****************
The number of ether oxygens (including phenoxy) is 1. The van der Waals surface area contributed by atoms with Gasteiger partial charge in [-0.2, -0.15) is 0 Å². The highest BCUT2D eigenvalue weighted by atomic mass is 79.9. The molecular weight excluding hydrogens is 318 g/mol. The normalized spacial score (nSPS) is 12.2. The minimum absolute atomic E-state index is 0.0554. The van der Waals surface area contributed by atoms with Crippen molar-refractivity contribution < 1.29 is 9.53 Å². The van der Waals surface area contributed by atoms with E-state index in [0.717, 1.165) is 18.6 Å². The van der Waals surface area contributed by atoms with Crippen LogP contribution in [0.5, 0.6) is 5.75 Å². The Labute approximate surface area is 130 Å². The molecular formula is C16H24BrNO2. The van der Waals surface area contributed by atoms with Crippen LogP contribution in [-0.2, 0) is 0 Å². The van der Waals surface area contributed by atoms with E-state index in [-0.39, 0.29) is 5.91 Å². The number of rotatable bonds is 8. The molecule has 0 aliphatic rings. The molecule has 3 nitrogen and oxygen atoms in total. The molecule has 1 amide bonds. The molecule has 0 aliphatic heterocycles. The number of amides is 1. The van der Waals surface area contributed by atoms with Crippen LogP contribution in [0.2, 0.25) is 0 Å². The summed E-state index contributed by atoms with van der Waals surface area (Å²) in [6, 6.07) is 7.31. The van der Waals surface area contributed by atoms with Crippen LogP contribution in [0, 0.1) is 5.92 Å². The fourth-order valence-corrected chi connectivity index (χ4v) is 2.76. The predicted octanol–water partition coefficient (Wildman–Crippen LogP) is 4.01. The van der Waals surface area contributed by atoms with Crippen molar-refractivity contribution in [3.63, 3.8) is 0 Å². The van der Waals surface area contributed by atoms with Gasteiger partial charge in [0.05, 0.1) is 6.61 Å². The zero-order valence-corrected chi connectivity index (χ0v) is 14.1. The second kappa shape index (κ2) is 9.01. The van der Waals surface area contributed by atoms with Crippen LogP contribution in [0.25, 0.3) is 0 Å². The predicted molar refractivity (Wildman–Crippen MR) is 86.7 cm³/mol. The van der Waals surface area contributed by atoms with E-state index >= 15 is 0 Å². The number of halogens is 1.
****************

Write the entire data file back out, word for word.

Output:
The number of ether oxygens (including phenoxy) is 1. The van der Waals surface area contributed by atoms with Gasteiger partial charge in [-0.2, -0.15) is 0 Å². The highest BCUT2D eigenvalue weighted by atomic mass is 79.9. The molecular weight excluding hydrogens is 318 g/mol. The normalized spacial score (nSPS) is 12.2. The minimum absolute atomic E-state index is 0.0554. The van der Waals surface area contributed by atoms with Crippen molar-refractivity contribution < 1.29 is 9.53 Å². The van der Waals surface area contributed by atoms with E-state index in [0.717, 1.165) is 18.6 Å². The van der Waals surface area contributed by atoms with Crippen LogP contribution in [0.5, 0.6) is 5.75 Å². The Labute approximate surface area is 130 Å². The molecular formula is C16H24BrNO2. The van der Waals surface area contributed by atoms with Crippen LogP contribution in [-0.2, 0) is 0 Å². The van der Waals surface area contributed by atoms with E-state index in [-0.39, 0.29) is 5.91 Å². The number of rotatable bonds is 8. The molecule has 0 aliphatic rings. The molecule has 3 nitrogen and oxygen atoms in total. The molecule has 1 amide bonds. The molecule has 0 aliphatic heterocycles. The number of amides is 1. The van der Waals surface area contributed by atoms with Crippen LogP contribution in [0.2, 0.25) is 0 Å². The summed E-state index contributed by atoms with van der Waals surface area (Å²) in [6, 6.07) is 7.31. The van der Waals surface area contributed by atoms with Crippen LogP contribution in [0, 0.1) is 5.92 Å². The fourth-order valence-corrected chi connectivity index (χ4v) is 2.76. The predicted octanol–water partition coefficient (Wildman–Crippen LogP) is 4.01. The van der Waals surface area contributed by atoms with Crippen molar-refractivity contribution in [3.63, 3.8) is 0 Å². The van der Waals surface area contributed by atoms with Gasteiger partial charge in [0.05, 0.1) is 6.61 Å². The zero-order valence-corrected chi connectivity index (χ0v) is 14.1. The second kappa shape index (κ2) is 9.01. The van der Waals surface area contributed by atoms with Crippen LogP contribution in [0.25, 0.3) is 0 Å². The predicted molar refractivity (Wildman–Crippen MR) is 86.7 cm³/mol. The van der Waals surface area contributed by atoms with E-state index >= 15 is 0 Å². The number of halogens is 1.